Users Flood Tax Sites – But Not for Filing

As the April 15th filing deadline approaches, consumers areflocking to tax sites. But according to a new reportreleased by Jupiter MediaMetrix (Nasdaq: JMXI), most visitors are doingresearch rather than filing online.

Online tax preparation may have gotten off to aflying start in the early days, but the growth ofonline filing has slowed to a crawl, according to thereport.

“Despite the fanfare, U.S. taxpayers are notinterested in preparing their tax returns online thisyear,” Jupiter analyst Robert Sterling said.

Tepid Growth

According to the Jupiter report, 31 percent of onlinehouseholds intend to file their taxes over the Webthis year, up from the 30 percent reported by the Internal Revenue Service (IRS) last year. The IRS plans to receive 80 percent of all returns electronically by 2007.

According to Forrester analystJaime Punishill, the online tax market grew 400percent in 2000 and 140 percent in 2001, but it will growjust 50 percent in 2002.

Punishill said the growth forecast isrelatively tepid partly because there have been no majorinnovations or improvements to generate consumerinterest in the online filing option.

Appeals to Pros

In addition,only a few companies are offering free online taxpreparation this year. Instead, many are offering smalldiscounts.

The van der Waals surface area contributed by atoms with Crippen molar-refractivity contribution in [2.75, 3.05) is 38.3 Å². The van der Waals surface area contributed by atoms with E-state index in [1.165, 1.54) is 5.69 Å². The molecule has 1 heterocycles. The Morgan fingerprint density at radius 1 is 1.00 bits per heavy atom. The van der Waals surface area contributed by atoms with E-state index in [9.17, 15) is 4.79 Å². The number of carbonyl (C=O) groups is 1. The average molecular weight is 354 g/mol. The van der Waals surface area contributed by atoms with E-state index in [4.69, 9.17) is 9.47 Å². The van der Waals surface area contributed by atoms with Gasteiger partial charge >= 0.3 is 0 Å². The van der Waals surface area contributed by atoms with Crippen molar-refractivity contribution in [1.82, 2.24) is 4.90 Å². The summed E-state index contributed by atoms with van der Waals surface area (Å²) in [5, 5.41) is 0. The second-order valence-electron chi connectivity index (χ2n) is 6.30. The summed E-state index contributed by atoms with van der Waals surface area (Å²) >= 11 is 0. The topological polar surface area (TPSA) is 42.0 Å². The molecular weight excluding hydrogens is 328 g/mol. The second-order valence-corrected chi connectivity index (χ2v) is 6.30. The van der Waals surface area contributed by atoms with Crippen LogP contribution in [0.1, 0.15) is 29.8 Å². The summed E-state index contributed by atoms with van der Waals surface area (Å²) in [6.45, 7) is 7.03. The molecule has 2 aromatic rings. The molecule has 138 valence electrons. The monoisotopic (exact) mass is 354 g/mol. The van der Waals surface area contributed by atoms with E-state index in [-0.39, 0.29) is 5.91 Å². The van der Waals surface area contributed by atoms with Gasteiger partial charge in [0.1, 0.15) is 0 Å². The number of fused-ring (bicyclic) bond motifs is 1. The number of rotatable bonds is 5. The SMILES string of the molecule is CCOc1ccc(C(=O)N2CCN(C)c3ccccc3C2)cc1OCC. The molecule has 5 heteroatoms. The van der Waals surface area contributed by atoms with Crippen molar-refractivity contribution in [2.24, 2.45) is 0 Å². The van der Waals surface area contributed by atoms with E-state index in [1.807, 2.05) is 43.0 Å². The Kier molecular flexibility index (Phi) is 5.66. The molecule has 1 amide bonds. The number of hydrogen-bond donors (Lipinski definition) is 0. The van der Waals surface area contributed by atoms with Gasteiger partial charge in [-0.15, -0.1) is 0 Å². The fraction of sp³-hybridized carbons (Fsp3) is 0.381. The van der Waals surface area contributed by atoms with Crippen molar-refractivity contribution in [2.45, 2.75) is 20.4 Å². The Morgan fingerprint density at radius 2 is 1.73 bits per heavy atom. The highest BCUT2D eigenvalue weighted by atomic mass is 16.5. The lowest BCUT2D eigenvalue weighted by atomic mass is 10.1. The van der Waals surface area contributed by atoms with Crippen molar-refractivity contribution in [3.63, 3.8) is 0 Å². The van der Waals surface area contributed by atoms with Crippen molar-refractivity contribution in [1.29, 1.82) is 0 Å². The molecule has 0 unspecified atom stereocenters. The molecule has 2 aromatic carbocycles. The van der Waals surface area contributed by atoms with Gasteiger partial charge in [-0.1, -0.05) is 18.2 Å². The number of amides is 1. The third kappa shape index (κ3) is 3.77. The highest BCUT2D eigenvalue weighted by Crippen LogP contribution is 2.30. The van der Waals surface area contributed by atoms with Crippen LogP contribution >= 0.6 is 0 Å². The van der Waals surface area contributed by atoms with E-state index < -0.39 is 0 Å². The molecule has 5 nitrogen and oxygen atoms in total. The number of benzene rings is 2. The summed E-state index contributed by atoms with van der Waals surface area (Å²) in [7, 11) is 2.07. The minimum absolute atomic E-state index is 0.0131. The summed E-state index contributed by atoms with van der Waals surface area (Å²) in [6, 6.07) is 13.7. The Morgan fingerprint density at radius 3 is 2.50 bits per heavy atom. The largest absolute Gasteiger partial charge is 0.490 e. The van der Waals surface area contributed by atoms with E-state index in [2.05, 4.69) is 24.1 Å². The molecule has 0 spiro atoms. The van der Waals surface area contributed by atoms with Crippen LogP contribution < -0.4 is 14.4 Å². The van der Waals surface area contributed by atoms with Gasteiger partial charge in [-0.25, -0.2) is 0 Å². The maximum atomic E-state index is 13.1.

Both Sterling and Punishill said there is moreonline potential in the professional tax-preparation market than in the consumer market. They said professional preparerswould welcome an easier way to file on behalf of theirclients and may be more comfortable using the Web todo so.

“Professional tax preparers will jump at theopportunity to eliminate redundant and tedious dataentry,” Punishill said.

Getting Ready

Although online filing is showing little growth,Sterling said, Web users are flocking to tax sites to prepare for the tax filing process.

Unique visits to tax sites rose from 3.1 million inOctober to 16.5 million in February, according toJupiter.

The most popular site was Intuit, with 6.2million unique visitors in February, followed by TurboTax with5.3 million and H&RBlock with 3.7 million.

TurboTax was the most popular online filing service,with 5.1 percent of survey respondents planning to useit to file their 2001 taxes — the same percentage that used it for 2000taxes.

H&R Block came in second, with 1 percent of respondentsplanning to use its online filing program, up from0.6 percent last year.

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